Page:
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EU and Australia agree on strategic minerals partnership

EU and Australia agree on strategic minerals partnership

A partnership in a strategic area: Minerals is the cornerstone of infrastructure linked to environmental change. This Tuesday, the European Commission announced the signing between the EU and Australian MoU lays the foundation of a partnership around it “Sustainable Critical and Strategic Minerals”.

On the side of the European Commission, Valdis signed the Memorandum of Understanding DombrowskisExecutive Vice President and Thierry Breton, specifically in charge of Commercial. Signatories on the Australian sideHe is Australian Resources Minister, Madeleine King, as well as Trade and Tourism Minister, Dan Farrell.

Following the signing of the MoU, the Commission indicated that a road map with concrete steps will be drawn up with a view to operationalize the strategic partnership in the next six months.

“I believe that signing this partnership will send a strong message to the entire raw materials ecosystem in the EU and Australia. It will increase opportunities for collaboration, investment and businesses.” Thierry Breton congratulated him in a press release from the European Commission.

And Valdis Dombrovskis added: “Our Memorandum of Understanding emphasizes integrated value chains, promoting research and innovation and sustainable production for both parties. »

A partnership across the entire mineral value chain

The partnership aims to provide the European Union with a supply of materials needed for environmental and digital transformations, while specifically contributing to the development of Australia's national critical minerals sector. », mentions the Commission press release.

Critical minerals and metals: IEA warns of risk of “strains” related to global supplies

Also, it implies ” The partnership will cover the entire value chain of critical and strategic minerals ”, such as exploration, extraction, processing, purification, recycling and treatment of extraction wastes.

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The partnership will explore cooperation between the EU and Australia in countries of mutual interest », further mentioned in the Commission's press release. Special emphasis is placed on reduction Impacts on the environment and interests of local communities. This new collaboration will enable integration of digital technologies and services connected to mining.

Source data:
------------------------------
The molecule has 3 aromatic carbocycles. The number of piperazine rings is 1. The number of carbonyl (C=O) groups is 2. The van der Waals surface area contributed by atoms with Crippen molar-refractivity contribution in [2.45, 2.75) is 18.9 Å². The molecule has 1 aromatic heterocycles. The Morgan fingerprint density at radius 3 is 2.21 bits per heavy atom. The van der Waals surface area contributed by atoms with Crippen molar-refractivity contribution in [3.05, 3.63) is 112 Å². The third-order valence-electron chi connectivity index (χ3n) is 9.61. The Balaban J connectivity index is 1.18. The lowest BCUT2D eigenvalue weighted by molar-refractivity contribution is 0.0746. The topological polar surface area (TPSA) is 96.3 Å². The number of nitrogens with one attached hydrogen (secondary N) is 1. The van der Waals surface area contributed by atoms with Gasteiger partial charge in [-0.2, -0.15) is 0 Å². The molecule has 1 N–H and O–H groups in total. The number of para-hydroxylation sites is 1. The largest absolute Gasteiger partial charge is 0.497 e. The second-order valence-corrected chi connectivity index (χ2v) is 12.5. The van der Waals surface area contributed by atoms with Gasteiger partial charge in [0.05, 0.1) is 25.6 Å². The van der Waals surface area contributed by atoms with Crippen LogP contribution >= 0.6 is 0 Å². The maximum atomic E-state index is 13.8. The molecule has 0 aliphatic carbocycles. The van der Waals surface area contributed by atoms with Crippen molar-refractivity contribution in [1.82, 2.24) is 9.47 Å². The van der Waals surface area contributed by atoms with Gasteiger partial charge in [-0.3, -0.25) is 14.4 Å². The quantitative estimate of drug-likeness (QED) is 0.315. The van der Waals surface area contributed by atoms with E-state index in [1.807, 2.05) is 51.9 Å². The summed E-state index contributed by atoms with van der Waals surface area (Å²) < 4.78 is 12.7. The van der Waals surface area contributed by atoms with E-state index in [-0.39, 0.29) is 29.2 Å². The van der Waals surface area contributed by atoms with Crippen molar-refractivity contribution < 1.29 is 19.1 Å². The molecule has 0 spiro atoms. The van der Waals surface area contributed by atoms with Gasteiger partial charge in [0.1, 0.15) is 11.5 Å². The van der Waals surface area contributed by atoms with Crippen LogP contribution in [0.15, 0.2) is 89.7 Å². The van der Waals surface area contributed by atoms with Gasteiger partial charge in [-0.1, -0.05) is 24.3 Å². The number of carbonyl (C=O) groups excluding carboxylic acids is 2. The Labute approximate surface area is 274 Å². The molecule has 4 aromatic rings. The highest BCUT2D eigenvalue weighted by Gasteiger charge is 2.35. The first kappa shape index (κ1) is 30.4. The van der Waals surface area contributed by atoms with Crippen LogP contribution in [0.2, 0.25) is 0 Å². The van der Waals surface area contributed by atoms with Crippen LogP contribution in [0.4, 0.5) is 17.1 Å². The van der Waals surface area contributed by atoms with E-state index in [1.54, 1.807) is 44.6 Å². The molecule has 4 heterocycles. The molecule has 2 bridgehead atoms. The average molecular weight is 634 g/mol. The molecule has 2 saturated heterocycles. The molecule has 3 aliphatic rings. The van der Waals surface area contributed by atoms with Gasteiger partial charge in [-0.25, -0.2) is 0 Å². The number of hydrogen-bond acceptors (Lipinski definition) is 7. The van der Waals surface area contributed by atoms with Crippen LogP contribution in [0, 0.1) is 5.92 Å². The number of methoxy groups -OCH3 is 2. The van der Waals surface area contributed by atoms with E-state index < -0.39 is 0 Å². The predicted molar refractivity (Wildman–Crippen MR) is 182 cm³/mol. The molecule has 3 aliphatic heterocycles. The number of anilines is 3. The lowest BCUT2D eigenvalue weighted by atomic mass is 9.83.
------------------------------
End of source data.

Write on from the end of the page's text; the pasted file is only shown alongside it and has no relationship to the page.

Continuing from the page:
Several partnerships have already been established by the EU

For the European Union and most developed economies, minerals are crucial today for their environmental and digital transformation. This partnership with Australia is not the first alliance the Commission has forged in recent months. Indeed, agreements have been signed with Canada and Ukraine in 2021, Kazakhstan and Namibia in 2022, Argentina, Chile, Zambia, the Democratic Republic of Congo and Greenland in 2023, and Rwanda, Norway and Uzbekistan in 2024.

Risk of environmental change, strategic minerals are seriously threatened

For its part, there is France On May 1, it signed a declaration with Japan to accelerate cooperation in the field of critical metals such as rare earths.

This is Bilateral cooperation in this area, especially for rare earths and battery minerals, through sharing information on markets and supply impacts, or even through partnerships between French and Japanese companies, Percy pointed out. Both countries plan to work on joint projects involving third countries to extract, transform or recycle critical metals. Finally, France and Japan are committed to working to develop value chains with high environmental, social and governance standards for these projects.

IEA warns of supply risk for critical minerals

The International Energy Agency (IEA) recently warned of problems if enthusiasm for these raw materials escalates distributor. Fall in prices of essential minerals » Copper, lithium or nickel used to conduct electricity in electric or electric vehicle batteries, wind turbines and solar panels « Covers the risk of future supply pressures », warned the IEA in its second annual report on metals published on Friday 17 May. In terms of volume, two metals are most at risk.” tension » Their supplies include lithium and copper, which are ” Significant difference » between production and consumption opportunities, according to the report.

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Climate: Australia commits €14bn to become 'superpower' in renewables

However, the IEA estimates that “ 800 billion dollars » The total amount of mining investments needed globally by 2040 to meet the 1.5 degree warming target set by the international Paris Climate Agreement.

Australia wants to be A superpower » Renewable energies

On Tuesday 14 May, the Australian Government released a massive budget dedicated to the development of renewable energies for the country's next financial year 2024/2025.

The new budget, inspired by the United States' anti-inflation law, will allocate the equivalent of 13.9 billion euros to solar panels, low-carbon fuels, tax cuts for essential minerals and other priority areas.

This Budget invests in our renewable energy superpower ambitions », commented Australian Finance Minister (Labour) Jim Chalmers.

(with AFP)